I like to explore new themes with every series. Some lend themselves better than others to particular themes, so that sometimes influences the type of world I build.

Q: I remember when we were doing our Masters together you were saying that if someone is immortal, then they are immortal and they can’t die, otherwise they aren’t immortal. You had one character who was an Immortal Virgin, (her hymen kept growing back). LOL. Are you ever tempted to write satire?

To be fair, it was Valerie Parv who suggested that, and I thought it was an awesome complication so I ran with it. I’d love to write satire, but I fear I wouldn’t do it well enough to warrant it. There are much better satirists out there than me. I believe I am descended from an Irish satirist, however, who was executed in the 18th century for saying rude things about the English.

Q: I see your best selling fantasy books have been shortlisted for the Aurealis Awards, the David Gemmell Legends of Fantasy Award and the Romantic Times Best Fantasy award. That must have been a real buzz. Do you think these awards help bring your books to the attention of new readers?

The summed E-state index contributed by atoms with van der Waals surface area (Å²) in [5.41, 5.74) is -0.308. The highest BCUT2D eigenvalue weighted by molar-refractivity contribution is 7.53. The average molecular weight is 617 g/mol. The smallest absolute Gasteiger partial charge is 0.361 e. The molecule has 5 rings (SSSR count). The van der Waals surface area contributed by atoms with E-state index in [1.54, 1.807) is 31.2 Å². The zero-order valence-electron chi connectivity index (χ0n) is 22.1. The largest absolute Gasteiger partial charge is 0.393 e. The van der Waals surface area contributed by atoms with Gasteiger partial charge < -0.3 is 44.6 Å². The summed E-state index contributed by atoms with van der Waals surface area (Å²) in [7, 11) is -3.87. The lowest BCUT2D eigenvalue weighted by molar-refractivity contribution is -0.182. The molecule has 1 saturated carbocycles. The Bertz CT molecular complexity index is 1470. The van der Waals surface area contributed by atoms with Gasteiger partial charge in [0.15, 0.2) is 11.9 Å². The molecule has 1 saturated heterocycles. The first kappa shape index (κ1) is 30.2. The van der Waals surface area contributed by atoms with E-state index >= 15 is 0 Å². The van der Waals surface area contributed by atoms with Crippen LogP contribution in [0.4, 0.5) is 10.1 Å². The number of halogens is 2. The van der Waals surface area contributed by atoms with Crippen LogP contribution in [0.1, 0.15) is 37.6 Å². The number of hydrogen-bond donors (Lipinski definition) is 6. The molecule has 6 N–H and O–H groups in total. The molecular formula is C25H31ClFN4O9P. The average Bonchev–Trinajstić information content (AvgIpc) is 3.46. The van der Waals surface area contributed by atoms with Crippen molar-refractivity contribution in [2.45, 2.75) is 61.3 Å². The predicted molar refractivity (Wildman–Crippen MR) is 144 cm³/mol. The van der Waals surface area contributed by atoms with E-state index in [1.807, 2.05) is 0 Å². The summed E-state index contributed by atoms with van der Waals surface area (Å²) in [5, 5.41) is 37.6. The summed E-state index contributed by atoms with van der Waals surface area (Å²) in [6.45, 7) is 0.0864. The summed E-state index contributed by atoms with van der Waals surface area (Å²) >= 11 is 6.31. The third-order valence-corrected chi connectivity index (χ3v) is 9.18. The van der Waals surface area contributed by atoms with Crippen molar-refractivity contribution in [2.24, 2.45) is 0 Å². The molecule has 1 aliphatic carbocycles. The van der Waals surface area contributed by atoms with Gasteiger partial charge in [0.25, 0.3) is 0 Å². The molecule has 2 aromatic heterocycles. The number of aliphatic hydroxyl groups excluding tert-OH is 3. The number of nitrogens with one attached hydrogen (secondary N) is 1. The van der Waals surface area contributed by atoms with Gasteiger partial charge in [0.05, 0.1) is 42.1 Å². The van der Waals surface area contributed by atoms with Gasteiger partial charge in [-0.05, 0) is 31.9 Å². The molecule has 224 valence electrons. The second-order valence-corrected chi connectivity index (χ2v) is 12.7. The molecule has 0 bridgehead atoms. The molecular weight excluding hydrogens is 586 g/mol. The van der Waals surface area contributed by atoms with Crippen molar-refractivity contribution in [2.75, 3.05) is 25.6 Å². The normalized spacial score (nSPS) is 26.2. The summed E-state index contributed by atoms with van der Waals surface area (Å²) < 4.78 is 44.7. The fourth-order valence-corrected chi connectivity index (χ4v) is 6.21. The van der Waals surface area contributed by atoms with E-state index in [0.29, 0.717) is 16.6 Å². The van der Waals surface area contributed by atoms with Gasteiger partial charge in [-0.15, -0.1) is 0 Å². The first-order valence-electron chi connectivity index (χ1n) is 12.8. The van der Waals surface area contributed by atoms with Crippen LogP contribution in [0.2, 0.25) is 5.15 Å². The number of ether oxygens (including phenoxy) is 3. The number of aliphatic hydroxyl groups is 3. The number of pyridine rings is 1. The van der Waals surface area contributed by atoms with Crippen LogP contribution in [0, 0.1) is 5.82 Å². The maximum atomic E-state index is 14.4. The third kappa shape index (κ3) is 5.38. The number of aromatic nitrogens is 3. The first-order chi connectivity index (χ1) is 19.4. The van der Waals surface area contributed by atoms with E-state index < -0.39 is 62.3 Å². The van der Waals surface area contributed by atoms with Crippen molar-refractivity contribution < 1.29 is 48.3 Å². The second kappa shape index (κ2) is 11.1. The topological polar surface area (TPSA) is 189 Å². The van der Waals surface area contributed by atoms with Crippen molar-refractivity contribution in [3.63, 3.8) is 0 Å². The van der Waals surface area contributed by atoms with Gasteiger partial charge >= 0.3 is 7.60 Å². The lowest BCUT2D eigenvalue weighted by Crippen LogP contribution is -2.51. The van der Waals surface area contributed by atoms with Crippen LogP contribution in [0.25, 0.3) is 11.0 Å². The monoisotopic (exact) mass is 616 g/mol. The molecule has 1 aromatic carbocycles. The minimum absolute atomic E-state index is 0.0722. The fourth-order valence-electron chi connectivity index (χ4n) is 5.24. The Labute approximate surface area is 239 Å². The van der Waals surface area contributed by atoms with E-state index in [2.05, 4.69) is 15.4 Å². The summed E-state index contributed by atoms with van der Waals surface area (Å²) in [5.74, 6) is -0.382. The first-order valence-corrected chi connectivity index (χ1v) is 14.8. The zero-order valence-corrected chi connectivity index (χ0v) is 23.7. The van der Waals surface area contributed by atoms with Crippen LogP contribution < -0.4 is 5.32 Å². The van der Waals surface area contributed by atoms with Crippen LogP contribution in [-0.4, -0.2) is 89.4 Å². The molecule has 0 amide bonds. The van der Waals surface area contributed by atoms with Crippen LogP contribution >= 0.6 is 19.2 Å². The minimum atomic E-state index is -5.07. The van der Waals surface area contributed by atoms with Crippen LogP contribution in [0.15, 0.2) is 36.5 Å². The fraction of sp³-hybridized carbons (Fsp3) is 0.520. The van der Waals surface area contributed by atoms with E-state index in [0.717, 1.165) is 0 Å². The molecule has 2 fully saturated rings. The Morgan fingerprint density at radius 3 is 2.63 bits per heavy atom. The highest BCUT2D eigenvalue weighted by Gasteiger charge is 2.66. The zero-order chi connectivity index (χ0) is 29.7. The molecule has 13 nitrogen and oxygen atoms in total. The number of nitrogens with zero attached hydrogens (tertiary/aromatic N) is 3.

Here’s my thing about awards – who won the World Fantasy Award last year? The Aurealis in 2005? I bet you can’t say.

Do I think they’re useful? Maybe. They are certainly a boost to the ego, but in my experience, getting your books in the shops in large displays by the door is more useful than an award, when it comes to expanding your reading base, unless winning the award makes the booksellers buy more of them, and put the large display bin out the front.

Q: You also write for Stargate. Does this mean you are a dedicated Stargate Fan? I’m sure people would be interested to hear how you started writing for Stargate and a little about the process.